It is September! Spring is in the air and the change of seasons come with the excitement of warmer and longer days. We are all keen to get outdoors and just enjoy the beauty of nature as new life is beginning to show all around. In South Africa we are also celebrating Heritage month, focussing on what makes us unique as a nation. And the SA Council for Business Women will be looking locally – local products, local manufacturing, and local travel. By supporting our own, we are all contributing to building up the economy of South Africa. We asked our thought leaders to also give us article with a local focus in their respective fields of expertise and we will be sharing these with you over the next weeks. We kick-off our “local is lekker” campaign with an article on locally grown medicinal plants. Dr Kirasha Allopi shares some very helpful hints with us this month:
New ways of healing using locally grown medicinal plants:
Complementary and alternative medical practices and modalities are increasing in popularity as people discover alternative means of healthcare to implement a natural form of healing. Health & Fitness Guru’s, Integrative lifestyles, and holistic approaches to healthcare have found a special place in today’s ever-changing world. South Africa especially embraces this diversity – the country’s traditional healers and Complementary Practitioners that offer such alternatives to healthcare.
Dr Allopi has always had a passion for the integrative approach to patientcare, hence exploring the field of alternative medicine and incorporating various modalities in her practice. Have you been advised by an alternative practitioner on any of the medicinal plants below?
Here are a few of South Africa’s medicinal plants that are used in treatment:
- Devils Claw: The plant grows in the Northern Cape and Free State. It has been traditionally used for treating diseases of the liver, kidneys, and bladder. It can also be used to stimulate appetite, and for indigestion.
- Hoodia Gordonii– The plant grows in Northern and Western Cape regions. It is used as an appetite suppressant, mood enhancer and as a cure for severe abdominal cramps, haemorrhoids, indigestion, hypertension, and diabetes.
- Moringa – Moringa oleifera is produced in Limpopo Province, Free State, KwaZulu-Natal (KZN) and Gauteng. It is used for medicinal purposes to cure various ailments such as headache, wounds, or insects bites, bacterial or fungal skin complaints, gastric ulcers, pains of the joints.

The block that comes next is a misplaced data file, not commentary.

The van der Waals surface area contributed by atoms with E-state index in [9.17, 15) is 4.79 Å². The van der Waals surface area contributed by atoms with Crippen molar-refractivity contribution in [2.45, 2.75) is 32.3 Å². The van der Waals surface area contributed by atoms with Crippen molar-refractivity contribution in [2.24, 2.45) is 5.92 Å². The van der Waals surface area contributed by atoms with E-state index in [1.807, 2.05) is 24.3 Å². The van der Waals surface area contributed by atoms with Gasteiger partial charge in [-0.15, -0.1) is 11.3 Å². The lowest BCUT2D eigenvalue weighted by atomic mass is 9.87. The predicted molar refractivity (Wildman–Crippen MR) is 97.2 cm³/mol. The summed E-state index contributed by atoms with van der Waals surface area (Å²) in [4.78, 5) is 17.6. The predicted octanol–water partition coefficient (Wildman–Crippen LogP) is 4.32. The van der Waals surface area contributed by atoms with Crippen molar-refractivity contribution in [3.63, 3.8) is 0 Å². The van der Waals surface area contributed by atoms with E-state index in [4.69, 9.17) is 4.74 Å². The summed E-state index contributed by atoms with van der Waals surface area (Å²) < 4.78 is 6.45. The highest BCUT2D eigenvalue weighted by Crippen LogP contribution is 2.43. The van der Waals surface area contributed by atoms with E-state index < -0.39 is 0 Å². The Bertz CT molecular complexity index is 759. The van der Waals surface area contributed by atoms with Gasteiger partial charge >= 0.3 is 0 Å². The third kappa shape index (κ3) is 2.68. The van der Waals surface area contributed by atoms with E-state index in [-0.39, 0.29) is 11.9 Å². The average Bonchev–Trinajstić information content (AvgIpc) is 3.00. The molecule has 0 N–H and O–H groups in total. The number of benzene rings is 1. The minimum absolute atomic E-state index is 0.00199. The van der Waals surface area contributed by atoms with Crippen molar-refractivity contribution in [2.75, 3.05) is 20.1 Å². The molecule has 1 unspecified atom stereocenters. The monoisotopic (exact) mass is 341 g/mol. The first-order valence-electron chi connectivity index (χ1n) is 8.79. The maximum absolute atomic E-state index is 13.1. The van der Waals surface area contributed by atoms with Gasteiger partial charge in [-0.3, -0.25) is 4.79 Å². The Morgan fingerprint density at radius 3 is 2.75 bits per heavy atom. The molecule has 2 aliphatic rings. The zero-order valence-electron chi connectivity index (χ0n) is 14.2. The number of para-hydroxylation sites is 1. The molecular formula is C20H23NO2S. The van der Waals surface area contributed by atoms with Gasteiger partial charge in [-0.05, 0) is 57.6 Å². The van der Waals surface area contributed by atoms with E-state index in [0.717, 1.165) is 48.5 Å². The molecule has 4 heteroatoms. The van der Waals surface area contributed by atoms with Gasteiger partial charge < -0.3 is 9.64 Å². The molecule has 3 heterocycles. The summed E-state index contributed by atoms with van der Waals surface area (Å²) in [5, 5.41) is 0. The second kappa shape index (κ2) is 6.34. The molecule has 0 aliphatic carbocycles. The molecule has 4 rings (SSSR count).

- Pelargonium sidoides – grows in the Eastern Cape, Free State and Gauteng provinces. It is traditionally used for coughs and chest troubles and is effective for bronchitis in children. It can be used for the treatment of infections such as cough, fever, sore throat, as well as fatigue and weakness.
- Aloe Ferox -. The leaves have been traditionally used for stomach complaints, arthritis, eczema, hypertension, and stress. They are also used to treat skin irritations and bruises. Aloe ferox is distributed nationally but mostly in the Western Cape, Eastern Cape, southern parts of KZN, and the south-eastern part of the Free State.
- African ginger – The fresh roots or rhizomes can be chewed to treat influenza. It can also be used for colds, asthma, to treat malaria and by women during menstruation. The plant has also been traditionally used as an appetite suppressant and sedative. African ginger is especially distributed in Limpopo.
- Wild ginger grows in the rocky grasslands of Eastern Cape, KZN and Limpopo provinces of South Africa. The rhizomes and leaves are used for the treatment of fever, rheumatism, asthma, and constipation. The fresh bulbs are boiled in water and the decoctions are taken orally to clear up coughs and colds.
- African wild potato is another popular plant and has been traditionally used for urinary tract infections. It can also be used to treat dizziness, heart weakness, nervous and bladder disorder as well as depression. It’s commonly found in Eastern cape, Gauteng and KZN.
These are only a few popular medicinal plants that are available in South Africa. The leaves, flowers and fruits are used in preparation and have medicinal value in treatments of common complaints and ailments. Practitioners of Complementary and Alternative medicine prescribe them constitutionally along with lifestyle changes, nutrition, supplementation, and holistic interventions. One of wonderful and therapeutic benefits we get from our rich diverse country simply by exploring magical Mother Earth.
Dr Kirasha Allopi
(References-Herbert, D. Commercializing medicinal plants. Margaret Roberts’ A-Z Herbs: Identifying Herbs, How to Grow Herbs)